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We recently spoke with Guillem Gilabert Oriol, Desalination Technical Leader of the company, to learn about the latest technological innovations developed in the field of desalination, as well as their position within a sector in unstoppable growth.
What are the main treatments used in the field of desalination?
In the field of desalination, and especially in the case of seawater desalination, the most widely used technology today is reverse osmosis membranes since, unlike thermal processes, these allow for energy savings of around 40%. Ultrafiltration technology is also widely used in the field of reverse osmosis pretreatment since it makes possible the collection of high-quality water, eliminating practically all suspended solids, bacteria, and viruses, thus helping to improve the performance of reverse osmosis membranes.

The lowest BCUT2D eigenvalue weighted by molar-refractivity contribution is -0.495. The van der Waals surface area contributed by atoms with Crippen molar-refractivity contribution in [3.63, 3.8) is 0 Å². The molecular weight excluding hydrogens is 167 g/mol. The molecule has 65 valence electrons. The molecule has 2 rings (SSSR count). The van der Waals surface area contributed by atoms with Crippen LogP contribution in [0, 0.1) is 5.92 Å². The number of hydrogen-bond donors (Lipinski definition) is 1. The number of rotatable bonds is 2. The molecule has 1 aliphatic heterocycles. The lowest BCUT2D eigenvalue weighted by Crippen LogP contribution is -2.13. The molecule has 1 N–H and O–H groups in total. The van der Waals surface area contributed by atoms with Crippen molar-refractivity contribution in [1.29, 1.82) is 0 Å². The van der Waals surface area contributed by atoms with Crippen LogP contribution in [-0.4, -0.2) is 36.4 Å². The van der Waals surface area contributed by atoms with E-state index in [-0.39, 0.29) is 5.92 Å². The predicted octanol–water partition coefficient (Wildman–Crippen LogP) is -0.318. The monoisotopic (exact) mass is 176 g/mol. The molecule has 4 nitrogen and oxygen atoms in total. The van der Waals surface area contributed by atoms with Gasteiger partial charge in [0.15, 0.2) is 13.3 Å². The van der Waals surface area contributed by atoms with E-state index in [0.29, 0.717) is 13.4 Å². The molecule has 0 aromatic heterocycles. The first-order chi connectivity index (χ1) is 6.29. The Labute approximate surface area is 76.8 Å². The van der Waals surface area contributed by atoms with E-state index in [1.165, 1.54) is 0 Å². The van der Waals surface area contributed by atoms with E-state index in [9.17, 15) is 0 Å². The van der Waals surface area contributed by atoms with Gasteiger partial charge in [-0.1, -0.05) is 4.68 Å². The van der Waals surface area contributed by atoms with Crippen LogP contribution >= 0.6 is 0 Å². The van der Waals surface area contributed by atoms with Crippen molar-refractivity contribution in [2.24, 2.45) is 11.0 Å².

What are the most cutting-edge technologies applied to these treatments?
In recent years we have witnessed a flourish in the development of new technologies for membrane desalination. Regarding those technologies leading the way, I would highlight several innovations. The first, and for me the one that has the most impact, is the DRY (dry-tested) membranes for seawater, as it allows the membranes to be preserved before use for longer, and also, due to their lighter weight, the carbon footprint of the membranes is reduced significantly. Since dry-tested membranes do not need to be stored with that solution, they support longer storage periods, lower labour costs, and allow for easier long-term planning of warehouses. Dry-tested seawater reverse osmosis (SWRO) membranes also have the advantage of being 4 kg lighter than wet membranes, making them easier to handle, safer to install and easier and cheaper to transport. Another innovation I would highlight is the FilmTec™ Seamaxx™ membranes. These membranes make it possible to desalinate seawater, achieving maximum energy savings thanks to the optimized membrane chemistry, which minimizes the membrane’s operating pressure. Another important development has come from membranes resistant to fouling, especially biological “biofouling”.